These achievements would seem enough for one lifetime. But in 1998 it emerged that Mavis Batey had, during the Second World War, been part of the vital war work at Bletchley Park, as a codebraker. She had been recruited to serve in the Government Code and Cypher School at the outbreak of the war in 1939 and in 1940 began to work at Bletchley. At Bletchley teams studied and devised methods to enable the Allied forces to decipher the military codes and ciphers that secured German, Japanese, and other Axis nation’s communications. Her work there included working on Dilwyn Knox’s team deciphering messages sent by the Italian Naval Enigma machine. In 1941 she managed to decode a message which read “ Today’s the day minus three” and after much hard work she decoded an exceptionally long message which detailed the Italian plan to intercept a British naval convoy en route from Egypt to Greece. The British success under the command of Admiral Collingwood in the resulting Battle of Matapan ensured that the Italians never sailed close to the Royal Navy again until their surrender in 1943.
It was at Bletchley that she met and married her husband, Keith, also a mathematician and fellow codebreaker.
They married in 1942 after having worked together deciphering codes. Keith Batey died in 2010, and together they had a son and two daughters.
Their work at Bletchley remained a secret until 1974 when wartime information was declassified. In the intervening years we have become, almost daily, astonished at the stories that have emerged of the work undertaken here, especially regarding the Enigma machines, and of the advances in computing that resulting from it. In 1999 Mavis Batey appeared in the Channel 4 television series, Station X , describing her work there. In 2010 she eventually wrote a book on her code master, Dilwyn Knox, Dilly: The Man Who Broke Enigmas:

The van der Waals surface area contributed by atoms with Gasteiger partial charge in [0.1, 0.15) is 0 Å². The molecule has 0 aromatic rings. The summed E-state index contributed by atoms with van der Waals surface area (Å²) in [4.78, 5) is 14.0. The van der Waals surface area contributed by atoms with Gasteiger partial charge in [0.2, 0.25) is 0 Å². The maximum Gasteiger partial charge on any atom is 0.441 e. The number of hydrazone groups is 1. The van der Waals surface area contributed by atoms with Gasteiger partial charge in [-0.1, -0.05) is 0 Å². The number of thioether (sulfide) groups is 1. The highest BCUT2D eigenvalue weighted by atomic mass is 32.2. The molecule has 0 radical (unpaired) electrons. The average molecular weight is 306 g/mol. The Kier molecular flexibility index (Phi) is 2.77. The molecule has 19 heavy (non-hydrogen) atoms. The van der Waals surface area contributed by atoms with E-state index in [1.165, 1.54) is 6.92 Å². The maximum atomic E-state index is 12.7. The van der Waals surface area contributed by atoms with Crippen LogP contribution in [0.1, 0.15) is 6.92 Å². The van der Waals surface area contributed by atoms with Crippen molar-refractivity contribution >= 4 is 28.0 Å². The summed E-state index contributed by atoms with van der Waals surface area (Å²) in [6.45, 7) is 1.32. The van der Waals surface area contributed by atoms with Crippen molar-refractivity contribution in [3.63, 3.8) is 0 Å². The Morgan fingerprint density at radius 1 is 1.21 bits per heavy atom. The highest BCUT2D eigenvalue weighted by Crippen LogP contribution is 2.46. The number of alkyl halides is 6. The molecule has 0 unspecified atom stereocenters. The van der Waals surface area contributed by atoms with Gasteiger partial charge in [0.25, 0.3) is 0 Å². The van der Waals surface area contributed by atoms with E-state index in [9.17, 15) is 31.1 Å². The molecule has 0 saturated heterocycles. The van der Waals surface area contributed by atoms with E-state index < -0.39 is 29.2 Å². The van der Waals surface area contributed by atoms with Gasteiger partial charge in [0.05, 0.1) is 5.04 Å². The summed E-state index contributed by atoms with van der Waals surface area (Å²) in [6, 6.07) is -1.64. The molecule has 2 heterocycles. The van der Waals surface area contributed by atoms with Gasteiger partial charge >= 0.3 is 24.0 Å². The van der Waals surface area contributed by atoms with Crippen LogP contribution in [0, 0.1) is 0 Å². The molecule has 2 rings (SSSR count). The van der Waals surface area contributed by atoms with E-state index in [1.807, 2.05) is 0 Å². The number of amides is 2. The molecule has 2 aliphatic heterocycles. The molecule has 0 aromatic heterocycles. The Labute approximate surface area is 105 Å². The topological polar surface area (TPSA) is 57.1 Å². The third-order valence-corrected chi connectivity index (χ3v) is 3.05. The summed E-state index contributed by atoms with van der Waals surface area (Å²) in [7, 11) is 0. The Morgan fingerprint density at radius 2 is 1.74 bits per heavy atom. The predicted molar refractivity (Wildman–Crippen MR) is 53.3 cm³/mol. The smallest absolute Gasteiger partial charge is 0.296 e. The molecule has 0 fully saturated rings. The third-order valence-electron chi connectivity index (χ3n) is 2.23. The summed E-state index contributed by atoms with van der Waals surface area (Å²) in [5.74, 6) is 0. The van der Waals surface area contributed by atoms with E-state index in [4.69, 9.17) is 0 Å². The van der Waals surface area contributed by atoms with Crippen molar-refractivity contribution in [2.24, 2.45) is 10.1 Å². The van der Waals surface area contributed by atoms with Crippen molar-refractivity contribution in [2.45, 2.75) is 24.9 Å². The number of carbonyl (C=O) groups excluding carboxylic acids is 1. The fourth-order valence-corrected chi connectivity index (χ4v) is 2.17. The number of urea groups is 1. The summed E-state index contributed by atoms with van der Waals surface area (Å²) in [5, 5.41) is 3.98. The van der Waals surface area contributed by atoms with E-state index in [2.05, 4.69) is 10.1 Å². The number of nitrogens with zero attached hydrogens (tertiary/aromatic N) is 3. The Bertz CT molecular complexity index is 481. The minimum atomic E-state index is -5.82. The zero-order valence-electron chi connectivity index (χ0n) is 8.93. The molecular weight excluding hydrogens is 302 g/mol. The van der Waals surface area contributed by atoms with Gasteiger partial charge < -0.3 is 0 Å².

Here is a link to a fascinating video of Mavis Batey talking about her book, which I’m sure you will enjoy. Her intelligence and humour, not to mention her modesty, are apparent.
Her love of landscape became united with her work at Bletchley when she created a garden trail there to commemorate the Anglo-American special relationship in intelligence sharing during World War II, which started at Bletchley Park during the war and which still continues today. This was opened in August 2004 by Minister David T. Johnson of the American Embassy. The American Garden Trail starts at the giant sequoia tree which can be seen directly in front of the mansion, and which was planted in the Victorian era. The tree is better known, perhaps, as the Californian Redwood and is, of course, one of the state emblems of California. During the war the tree played an important part at Bletchley: an aerial was placed at the top of the tree so that it could transmit radio signals for Station X. The Trail then continues through the grounds of Bletchley featuring many other horticultural emblems of the American states, including a cactus which is one of the state emblems for Arizona and a lilac tree representing New Hampshire.
Mavis Batey died on the 12th November, aged 92. What an amazing life: well lived, in a gracious, modest and intelligent way, and most importantly, with humour, as evidenced by her reaction, below, to being recruited to join the code breakers:
So I thought, great. This is going to be an interesting job, Mata Hari, seducing Prussian officers. But I don’t think either my legs or my German were good enough because they sent me to the Government Code & Cipher School.
I can only imagine that Jane Austen would have approved of her, her writings, wartime work and attitude.